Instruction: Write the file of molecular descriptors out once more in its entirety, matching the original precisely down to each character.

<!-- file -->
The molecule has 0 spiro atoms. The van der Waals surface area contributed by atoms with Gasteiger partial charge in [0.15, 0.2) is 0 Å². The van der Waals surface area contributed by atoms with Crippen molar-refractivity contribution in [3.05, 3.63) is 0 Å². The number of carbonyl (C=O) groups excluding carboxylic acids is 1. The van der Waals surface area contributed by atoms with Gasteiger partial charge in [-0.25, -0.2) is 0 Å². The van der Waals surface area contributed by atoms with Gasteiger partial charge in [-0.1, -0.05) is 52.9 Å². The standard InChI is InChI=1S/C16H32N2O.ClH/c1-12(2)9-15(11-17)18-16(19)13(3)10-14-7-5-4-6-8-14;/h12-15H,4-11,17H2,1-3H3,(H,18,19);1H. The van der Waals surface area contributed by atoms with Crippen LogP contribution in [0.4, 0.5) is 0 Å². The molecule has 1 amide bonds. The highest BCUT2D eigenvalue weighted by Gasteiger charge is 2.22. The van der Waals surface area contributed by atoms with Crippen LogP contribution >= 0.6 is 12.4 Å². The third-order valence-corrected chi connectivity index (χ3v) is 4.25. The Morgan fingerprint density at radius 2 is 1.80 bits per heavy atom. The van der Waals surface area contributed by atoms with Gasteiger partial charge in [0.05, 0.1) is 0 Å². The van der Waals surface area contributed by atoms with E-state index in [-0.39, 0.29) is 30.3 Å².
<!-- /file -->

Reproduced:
The molecule has 0 spiro atoms. The van der Waals surface area contributed by atoms with Gasteiger partial charge in [0.15, 0.2) is 0 Å². The van der Waals surface area contributed by atoms with Crippen molar-refractivity contribution in [3.05, 3.63) is 0 Å². The number of carbonyl (C=O) groups excluding carboxylic acids is 1. The van der Waals surface area contributed by atoms with Gasteiger partial charge in [-0.25, -0.2) is 0 Å². The van der Waals surface area contributed by atoms with Gasteiger partial charge in [-0.1, -0.05) is 52.9 Å². The standard InChI is InChI=1S/C16H32N2O.ClH/c1-12(2)9-15(11-17)18-16(19)13(3)10-14-7-5-4-6-8-14;/h12-15H,4-11,17H2,1-3H3,(H,18,19);1H. The van der Waals surface area contributed by atoms with Crippen LogP contribution in [0.4, 0.5) is 0 Å². The molecule has 1 amide bonds. The highest BCUT2D eigenvalue weighted by Gasteiger charge is 2.22. The van der Waals surface area contributed by atoms with Crippen LogP contribution >= 0.6 is 12.4 Å². The third-order valence-corrected chi connectivity index (χ3v) is 4.25. The Morgan fingerprint density at radius 2 is 1.80 bits per heavy atom. The van der Waals surface area contributed by atoms with Gasteiger partial charge in [0.05, 0.1) is 0 Å². The van der Waals surface area contributed by atoms with E-state index in [-0.39, 0.29) is 30.3 Å².